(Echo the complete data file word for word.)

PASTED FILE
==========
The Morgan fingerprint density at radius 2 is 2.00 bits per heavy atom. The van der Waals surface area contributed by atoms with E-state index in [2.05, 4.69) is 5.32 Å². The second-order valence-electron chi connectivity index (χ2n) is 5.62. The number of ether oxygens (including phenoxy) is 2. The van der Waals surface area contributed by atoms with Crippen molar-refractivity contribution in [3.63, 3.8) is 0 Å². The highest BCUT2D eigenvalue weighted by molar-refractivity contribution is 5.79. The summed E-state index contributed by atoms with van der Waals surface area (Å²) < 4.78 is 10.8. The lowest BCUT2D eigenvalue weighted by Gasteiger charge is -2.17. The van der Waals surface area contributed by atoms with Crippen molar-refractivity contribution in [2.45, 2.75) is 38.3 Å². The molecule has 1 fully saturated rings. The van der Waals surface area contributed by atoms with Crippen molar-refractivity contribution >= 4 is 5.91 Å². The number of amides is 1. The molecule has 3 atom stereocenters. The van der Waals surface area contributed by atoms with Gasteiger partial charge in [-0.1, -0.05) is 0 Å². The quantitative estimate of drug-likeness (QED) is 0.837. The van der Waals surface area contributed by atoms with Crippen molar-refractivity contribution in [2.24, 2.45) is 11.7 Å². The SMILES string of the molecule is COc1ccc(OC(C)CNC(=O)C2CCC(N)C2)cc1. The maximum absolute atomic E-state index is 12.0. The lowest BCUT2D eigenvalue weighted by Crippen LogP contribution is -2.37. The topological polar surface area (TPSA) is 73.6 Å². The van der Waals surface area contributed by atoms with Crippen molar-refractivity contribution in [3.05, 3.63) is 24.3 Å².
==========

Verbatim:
The Morgan fingerprint density at radius 2 is 2.00 bits per heavy atom. The van der Waals surface area contributed by atoms with E-state index in [2.05, 4.69) is 5.32 Å². The second-order valence-electron chi connectivity index (χ2n) is 5.62. The number of ether oxygens (including phenoxy) is 2. The van der Waals surface area contributed by atoms with Crippen molar-refractivity contribution in [3.63, 3.8) is 0 Å². The highest BCUT2D eigenvalue weighted by molar-refractivity contribution is 5.79. The summed E-state index contributed by atoms with van der Waals surface area (Å²) < 4.78 is 10.8. The lowest BCUT2D eigenvalue weighted by Gasteiger charge is -2.17. The van der Waals surface area contributed by atoms with Crippen molar-refractivity contribution in [2.45, 2.75) is 38.3 Å². The molecule has 1 fully saturated rings. The van der Waals surface area contributed by atoms with Crippen molar-refractivity contribution >= 4 is 5.91 Å². The number of amides is 1. The molecule has 3 atom stereocenters. The van der Waals surface area contributed by atoms with Gasteiger partial charge in [-0.1, -0.05) is 0 Å². The quantitative estimate of drug-likeness (QED) is 0.837. The van der Waals surface area contributed by atoms with Crippen molar-refractivity contribution in [2.24, 2.45) is 11.7 Å². The SMILES string of the molecule is COc1ccc(OC(C)CNC(=O)C2CCC(N)C2)cc1. The maximum absolute atomic E-state index is 12.0. The lowest BCUT2D eigenvalue weighted by Crippen LogP contribution is -2.37. The topological polar surface area (TPSA) is 73.6 Å². The van der Waals surface area contributed by atoms with Crippen molar-refractivity contribution in [3.05, 3.63) is 24.3 Å².